Your history is not the same as mine;

and yet we grew up in the same city.

We eventually got back together, but not our city.

We weave our existence with the thread that divides us.

We build flights of steps to go up together

we leave signs to find our way back to the start

like the people of the desert.

The years softened, just as our hearts and our passions.

We’re now like the travellers who on every trip

search for paths to lead them to their senses.

Today, gazing at the new signs

“The city of my heart”, I keep the details alive;

the air and its smells, the cries and laughter of the streets

its scars and its weeping, like to the thorns that grow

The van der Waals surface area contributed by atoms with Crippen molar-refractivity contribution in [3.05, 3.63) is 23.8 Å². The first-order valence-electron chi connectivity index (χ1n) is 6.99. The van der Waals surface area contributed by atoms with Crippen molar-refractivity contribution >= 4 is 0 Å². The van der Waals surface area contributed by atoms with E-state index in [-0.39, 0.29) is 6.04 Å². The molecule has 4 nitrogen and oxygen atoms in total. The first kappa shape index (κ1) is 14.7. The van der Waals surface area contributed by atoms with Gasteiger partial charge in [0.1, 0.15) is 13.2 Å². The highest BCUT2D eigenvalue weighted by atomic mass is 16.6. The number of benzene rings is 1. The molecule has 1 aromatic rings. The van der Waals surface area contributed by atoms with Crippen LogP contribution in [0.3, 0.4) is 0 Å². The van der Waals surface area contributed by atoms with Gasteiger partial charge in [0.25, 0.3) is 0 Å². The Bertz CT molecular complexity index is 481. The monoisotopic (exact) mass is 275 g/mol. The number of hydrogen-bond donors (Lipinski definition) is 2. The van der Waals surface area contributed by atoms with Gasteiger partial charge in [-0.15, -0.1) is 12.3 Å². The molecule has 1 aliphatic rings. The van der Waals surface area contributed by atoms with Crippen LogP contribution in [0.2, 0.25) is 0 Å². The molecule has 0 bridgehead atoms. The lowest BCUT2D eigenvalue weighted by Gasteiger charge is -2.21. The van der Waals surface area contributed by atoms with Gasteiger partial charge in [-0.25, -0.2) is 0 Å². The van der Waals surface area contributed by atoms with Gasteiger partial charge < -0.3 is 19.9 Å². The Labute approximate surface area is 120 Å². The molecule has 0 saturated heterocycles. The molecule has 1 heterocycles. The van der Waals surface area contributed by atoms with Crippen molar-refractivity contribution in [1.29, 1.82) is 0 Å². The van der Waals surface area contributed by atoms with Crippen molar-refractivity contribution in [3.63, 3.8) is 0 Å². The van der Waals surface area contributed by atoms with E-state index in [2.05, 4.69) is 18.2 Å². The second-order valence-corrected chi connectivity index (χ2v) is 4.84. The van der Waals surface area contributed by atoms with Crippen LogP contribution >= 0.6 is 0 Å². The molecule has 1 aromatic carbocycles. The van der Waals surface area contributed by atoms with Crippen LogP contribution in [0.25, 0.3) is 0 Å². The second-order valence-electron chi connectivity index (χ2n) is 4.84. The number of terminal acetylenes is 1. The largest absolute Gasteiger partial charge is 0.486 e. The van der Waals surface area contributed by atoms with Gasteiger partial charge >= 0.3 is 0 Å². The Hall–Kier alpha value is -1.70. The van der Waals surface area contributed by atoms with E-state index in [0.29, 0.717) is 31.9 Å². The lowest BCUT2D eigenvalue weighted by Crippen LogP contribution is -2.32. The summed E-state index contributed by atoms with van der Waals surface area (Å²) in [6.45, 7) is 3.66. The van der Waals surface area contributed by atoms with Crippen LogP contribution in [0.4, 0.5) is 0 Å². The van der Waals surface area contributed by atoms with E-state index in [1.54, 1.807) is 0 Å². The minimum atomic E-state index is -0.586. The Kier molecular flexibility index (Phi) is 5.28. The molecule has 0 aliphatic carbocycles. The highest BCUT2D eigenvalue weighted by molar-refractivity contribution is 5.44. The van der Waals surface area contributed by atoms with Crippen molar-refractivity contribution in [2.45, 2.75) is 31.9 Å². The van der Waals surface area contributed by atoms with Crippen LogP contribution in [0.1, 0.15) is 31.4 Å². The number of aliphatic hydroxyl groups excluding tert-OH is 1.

at the point where they divided it in two.

The dividing line has an inhuman face.

That’s why I think of you at night

the city uniting the separate threads of our history.

A kite is flying over your neighbourhood’s roof.

I can’t see the thread holding it steady

but I know.



Midnight between the upright columns.

The squares empty; total silence.

Living together beneath the sacred rocks, Zeus

Demeter, Hades, Dionysus, Helios and Selene.

The Officials watch the naked bodies

in the wrestling ring; the curving of the bodies; the goal.

Hera’s temple, the Echo Hall, the workshop of Pheidias

who is still waiting to hew the light

in men’s closed eyes.

The moon follows the beaten path

certain of its future.

Subterranean tremors echo, recorded

are myriad dialogues between moons and suns

history within history, life within other lives

outside us and within us.

The eyes, hands, discourse

absorb, grasp, take wing

and whirl in time’s arena.

Slowly I move the heavy column.

I sit in the hollow.

With earth I fill mouth, hair.

I wrap myself in laurel leaves